Food is now a prime attraction; when someone visits Paris, they will visit the Eiffel Tower but also make time to visit reputed bistro’s to sample the exquisite cuisine available there. They usually get this idea from what other travellers have experienced for themselves and recommend to others. Just like other places like Goa, Delhi, Lucknow, and Hyderabad that receive heavy footfall, the same holds true for Kolkata. Travellers come to Kolkata for the food as much as they do for the heritage and scenic beauty.
What’s on the menu?
Food tourism in Kolkata doesn’t have any fixed route and tour volunteers are willing to take you wherever you go. You can savor foods like papri chaat, rasmalai, samosa, puchka, shondesh, malai chum chum and Vada with Coconut Chutney & Sambar. Of course, there is so much more than what’s mentioned.
After moving on from the street vendors, volunteers may take you to local food eateries made famous over time or by a signature dish. Then, they may even take you to the bigger, five-star gourmet restaurants.
Where costs are concerned, the street food isrelatively inexpensive; this includes all the street stalls that offer you a variety of snacks and dishes. Tipping the guide is expected for the hospitality and time that the volunteers give you.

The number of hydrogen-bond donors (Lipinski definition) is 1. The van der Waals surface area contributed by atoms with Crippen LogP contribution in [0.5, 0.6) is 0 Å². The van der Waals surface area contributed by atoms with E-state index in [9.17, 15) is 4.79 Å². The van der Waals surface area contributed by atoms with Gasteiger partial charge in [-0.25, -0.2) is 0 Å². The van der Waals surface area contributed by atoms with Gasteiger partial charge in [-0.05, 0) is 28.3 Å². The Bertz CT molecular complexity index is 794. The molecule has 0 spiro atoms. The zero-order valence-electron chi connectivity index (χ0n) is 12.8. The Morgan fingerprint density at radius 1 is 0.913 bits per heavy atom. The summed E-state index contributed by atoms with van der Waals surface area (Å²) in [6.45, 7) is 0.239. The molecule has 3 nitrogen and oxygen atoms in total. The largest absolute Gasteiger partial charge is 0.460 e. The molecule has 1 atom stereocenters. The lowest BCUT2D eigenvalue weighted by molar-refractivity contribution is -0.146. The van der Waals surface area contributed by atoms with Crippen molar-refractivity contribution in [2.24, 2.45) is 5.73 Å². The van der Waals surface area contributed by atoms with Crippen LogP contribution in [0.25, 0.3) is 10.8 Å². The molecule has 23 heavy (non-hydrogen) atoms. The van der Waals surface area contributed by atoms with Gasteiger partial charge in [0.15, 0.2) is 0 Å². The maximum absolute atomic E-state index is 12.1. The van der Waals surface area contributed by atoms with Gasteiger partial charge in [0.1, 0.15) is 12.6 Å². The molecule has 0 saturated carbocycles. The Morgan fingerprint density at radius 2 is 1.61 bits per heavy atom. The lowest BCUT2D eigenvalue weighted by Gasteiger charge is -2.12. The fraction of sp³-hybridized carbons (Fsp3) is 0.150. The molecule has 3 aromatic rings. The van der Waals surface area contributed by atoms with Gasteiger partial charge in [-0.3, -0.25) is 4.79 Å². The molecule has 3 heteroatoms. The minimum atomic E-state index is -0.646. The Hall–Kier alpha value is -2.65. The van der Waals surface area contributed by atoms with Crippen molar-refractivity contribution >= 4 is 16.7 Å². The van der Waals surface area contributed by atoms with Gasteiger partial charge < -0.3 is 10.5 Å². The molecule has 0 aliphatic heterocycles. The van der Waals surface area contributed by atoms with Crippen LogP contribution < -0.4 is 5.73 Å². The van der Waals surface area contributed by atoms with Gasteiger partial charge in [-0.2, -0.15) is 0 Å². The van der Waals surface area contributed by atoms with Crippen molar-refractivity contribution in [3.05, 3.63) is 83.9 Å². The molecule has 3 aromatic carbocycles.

Could Kolkata’s food tourism scene expand?
There are numerouslocal culinary promotional fairs being held along with art and music festivals. This is a testament to theacknowledgement of this interest in food. Such events are filled showcase music, art,reputed speakers andliterature. In these events, around 8% of focus is dedicated to foods and highlighting heritage restaurants, local eateries, food walks,local markets and food trails.
It even includes cooking demonstrations that are attractive to a lot of tourists today. Tourism organizations work towards good marketing and bettering infrastructure around these destinations. For example, Kolkata’s New Market is a visited spot in the city.
There really is a lot to savor; from the ShorsheIilish, Kosha Mangsho and Chingri Malai Curry to the Rezala and Biryani. Then you have the Misti Doi, Sondesh and Rossagolla to China Town’s Manchurian and Chilli Chicken. If you walk along Tirreti Bazar, you could feast on the morning breakfasts offered there. New Market is a heritage site with known eateries like Nahoums Bakery, Nizam Rolls that offer you much more to explore. Kolkata still has some old colonial era clubs like, Tollygunge Club and Calcutta Club.
Each of these sites offers a culinary experience that is suited to all ages, budget and tastes. What really makes certain places interesting is the story it has to share. Here, each place has food to offer that is built around a certain story and heritage. The story behind each food is interesting enough to keep drawing back visitors to it frequently. The experiences here are enriched by food and they satisfy each visitor.
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These are some thoughts to keep in mind when we think about how a country showcases its culinary delights; of what makes it so attractive to leisure travelers. On a much bigger scale, the food tourism in Kolkata can only grow when there are much bigger players involved. These are the vendors, media, local producers, and F&B stakeholders; who need to collaborate more with the Ministry of Tourism, the State Governments to build a broader channel.